After you have completed all 3 assignments, I will write a response in the comments. (I will respond to anyone who participates, not only to Camara.)

Have fun! Thank you for helping me to develop a new way of teaching for the 21st Century!


  1. Great blog, and great assignments! Thanks.

  2. Amira says:

    Great ideas for exploration. Thanks Michael!

  3. Cordel says:

    First day; Its been pretty incredible tuning into my spine, I almost feel taller when I think of the vertebrae moving away, I also become more hunched? Really noticed it when I was about to go to sleep. Now onto day 2!

    • Michael Hanko says:

      Great, Cordel! Here’s an idea to explore as you continue on to day 2: what is the relationship between your spine’s natural gathering phase and becoming "hunched"?

  4. Cordel says:

    2nd day coming to an end. I’ve noticed I Gather a lot! Paying attention to it has really helped. Also it’s the lengthening also feels like the top part of my torso is a lamp shade resting over the bottom, it feels pretty incredible. The hunching is almost like the lift in the upper mid torso giving me more room so it slouches forward. This is so amazing!

    • Michael Hanko says:

      Wow, Cordel—you are taking this farther than I expected! Now that you are starting to sense a "shape" to your lengthening/gathering patterns, try adding in an awareness of how your upper chest area fits into the whole. You may discover a cycle of widening followed by narrowing. (Eventually, you may notice that every single part of you participates in the ebb and flow cycle.) Have fun with day 3!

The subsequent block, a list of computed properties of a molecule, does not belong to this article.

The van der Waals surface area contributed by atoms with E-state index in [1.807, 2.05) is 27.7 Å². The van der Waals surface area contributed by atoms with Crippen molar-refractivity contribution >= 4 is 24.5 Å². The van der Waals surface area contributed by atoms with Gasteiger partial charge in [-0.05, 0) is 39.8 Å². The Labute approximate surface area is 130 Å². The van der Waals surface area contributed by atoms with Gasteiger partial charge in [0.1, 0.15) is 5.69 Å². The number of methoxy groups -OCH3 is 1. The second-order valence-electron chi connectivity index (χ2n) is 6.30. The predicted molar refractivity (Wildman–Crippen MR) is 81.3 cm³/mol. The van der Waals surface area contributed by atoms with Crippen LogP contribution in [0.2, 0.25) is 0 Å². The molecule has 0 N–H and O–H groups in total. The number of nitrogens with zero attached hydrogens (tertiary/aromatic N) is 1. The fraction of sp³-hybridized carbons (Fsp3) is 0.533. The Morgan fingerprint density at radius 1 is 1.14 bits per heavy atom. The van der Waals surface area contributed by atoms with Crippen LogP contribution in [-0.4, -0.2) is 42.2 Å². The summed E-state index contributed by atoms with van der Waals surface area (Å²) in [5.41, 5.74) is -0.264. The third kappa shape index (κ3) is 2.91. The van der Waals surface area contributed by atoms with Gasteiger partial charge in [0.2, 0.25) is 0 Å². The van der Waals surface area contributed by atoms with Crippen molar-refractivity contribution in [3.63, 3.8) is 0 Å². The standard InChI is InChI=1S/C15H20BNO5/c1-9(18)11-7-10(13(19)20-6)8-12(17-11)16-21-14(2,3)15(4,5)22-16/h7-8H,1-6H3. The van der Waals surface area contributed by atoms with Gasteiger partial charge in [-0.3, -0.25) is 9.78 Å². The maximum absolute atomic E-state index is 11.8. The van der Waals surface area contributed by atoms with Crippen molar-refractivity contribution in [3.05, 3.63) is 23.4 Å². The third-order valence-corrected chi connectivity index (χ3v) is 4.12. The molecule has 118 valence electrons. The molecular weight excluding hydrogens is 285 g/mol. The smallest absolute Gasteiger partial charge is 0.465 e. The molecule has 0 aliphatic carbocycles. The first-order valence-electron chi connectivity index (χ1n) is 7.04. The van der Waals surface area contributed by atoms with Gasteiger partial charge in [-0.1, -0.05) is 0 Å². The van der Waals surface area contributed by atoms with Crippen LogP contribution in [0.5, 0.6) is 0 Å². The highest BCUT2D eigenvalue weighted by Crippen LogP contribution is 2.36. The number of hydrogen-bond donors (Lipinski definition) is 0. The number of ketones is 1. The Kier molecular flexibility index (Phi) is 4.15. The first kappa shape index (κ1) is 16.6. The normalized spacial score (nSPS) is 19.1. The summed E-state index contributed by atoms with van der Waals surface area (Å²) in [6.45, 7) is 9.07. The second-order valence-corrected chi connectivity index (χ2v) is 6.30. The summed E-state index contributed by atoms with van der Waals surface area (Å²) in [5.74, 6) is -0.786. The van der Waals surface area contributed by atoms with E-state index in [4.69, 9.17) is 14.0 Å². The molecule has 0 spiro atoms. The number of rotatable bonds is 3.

5. Camara Rhodes says:

    Michael, So sorry it’s been awhile! Been crazy these past couple days. Assignment 1:

    I noticed that I typically round my shoulders forward, slouched over. instead of bringing my shoulders and aligning my spin and head straight up. I noticed that my voice has been rather inconsistent lately, curious if that would often has anything to do with the alignment being way off? I noticed my head is rather heavy. My neck hurts. Constantly having to rub my neck out. Not sure if it’s the bed hurting my back. When sitting up straight, I can talk for a longer length of time, without being vocally tired. Curious if my head being DOWN presses on the cords?

    • Michael Hanko says:

      Nice work, Camara. That’s a lot of awareness for one day! I encourage you to continue being curious about the relationship between how your head is balancing on top of your spine and your vocal freedom. Can you observe this relationship in terms of the expanding/contracting cycle as opposed to alignment?

      I have observed in myself that allowing for the cycle leads to good alignment, but that trying to align myself properly often interferes with my cycle. See if your experience matches mine. Have fun with Assignment 2!

  6. Cordel says:

    Day 3: my torso feels like a spring, with this awareness i I can uncompress my torso. It’s so much longer than I thought 3 days ago. My whole torso feels so much wider/deeper like a huge space. This has been beyond what I thought I could experience. Thank you so much, Michael!

    • Michael Hanko says:

      You’re welcome, Cordel! It’s gratifying that you were able to use this lesson format as a springboard into self-discovery. You can continue to explore tuning in to your new awareness in different activities…especially while singing or playing your instrument. Feel free to post further comments here about what you discover.

      And if a particular question arises, please post it on this page: I just might write a future blog lesson about it!

  7. Emily Jaworski says: